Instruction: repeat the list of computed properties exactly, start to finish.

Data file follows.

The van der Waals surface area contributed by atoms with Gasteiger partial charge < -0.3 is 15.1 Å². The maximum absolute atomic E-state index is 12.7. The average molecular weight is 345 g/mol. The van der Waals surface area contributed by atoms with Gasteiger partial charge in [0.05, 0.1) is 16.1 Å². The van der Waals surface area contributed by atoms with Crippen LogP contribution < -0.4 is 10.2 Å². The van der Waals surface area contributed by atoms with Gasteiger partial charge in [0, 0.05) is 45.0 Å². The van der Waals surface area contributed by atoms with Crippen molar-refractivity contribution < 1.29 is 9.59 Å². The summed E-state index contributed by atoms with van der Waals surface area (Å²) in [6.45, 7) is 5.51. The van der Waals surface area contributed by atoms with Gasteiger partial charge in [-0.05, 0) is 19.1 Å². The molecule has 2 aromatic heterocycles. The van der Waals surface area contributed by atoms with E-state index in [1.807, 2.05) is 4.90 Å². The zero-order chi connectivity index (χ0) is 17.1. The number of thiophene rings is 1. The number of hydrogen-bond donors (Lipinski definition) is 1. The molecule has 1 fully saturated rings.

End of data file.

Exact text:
The van der Waals surface area contributed by atoms with Gasteiger partial charge < -0.3 is 15.1 Å². The maximum absolute atomic E-state index is 12.7. The average molecular weight is 345 g/mol. The van der Waals surface area contributed by atoms with Gasteiger partial charge in [0.05, 0.1) is 16.1 Å². The van der Waals surface area contributed by atoms with Crippen LogP contribution < -0.4 is 10.2 Å². The van der Waals surface area contributed by atoms with Gasteiger partial charge in [0, 0.05) is 45.0 Å². The van der Waals surface area contributed by atoms with Crippen molar-refractivity contribution < 1.29 is 9.59 Å². The summed E-state index contributed by atoms with van der Waals surface area (Å²) in [6.45, 7) is 5.51. The van der Waals surface area contributed by atoms with Gasteiger partial charge in [-0.05, 0) is 19.1 Å². The molecule has 2 aromatic heterocycles. The van der Waals surface area contributed by atoms with E-state index in [1.807, 2.05) is 4.90 Å². The zero-order chi connectivity index (χ0) is 17.1. The number of thiophene rings is 1. The number of hydrogen-bond donors (Lipinski definition) is 1. The molecule has 1 fully saturated rings.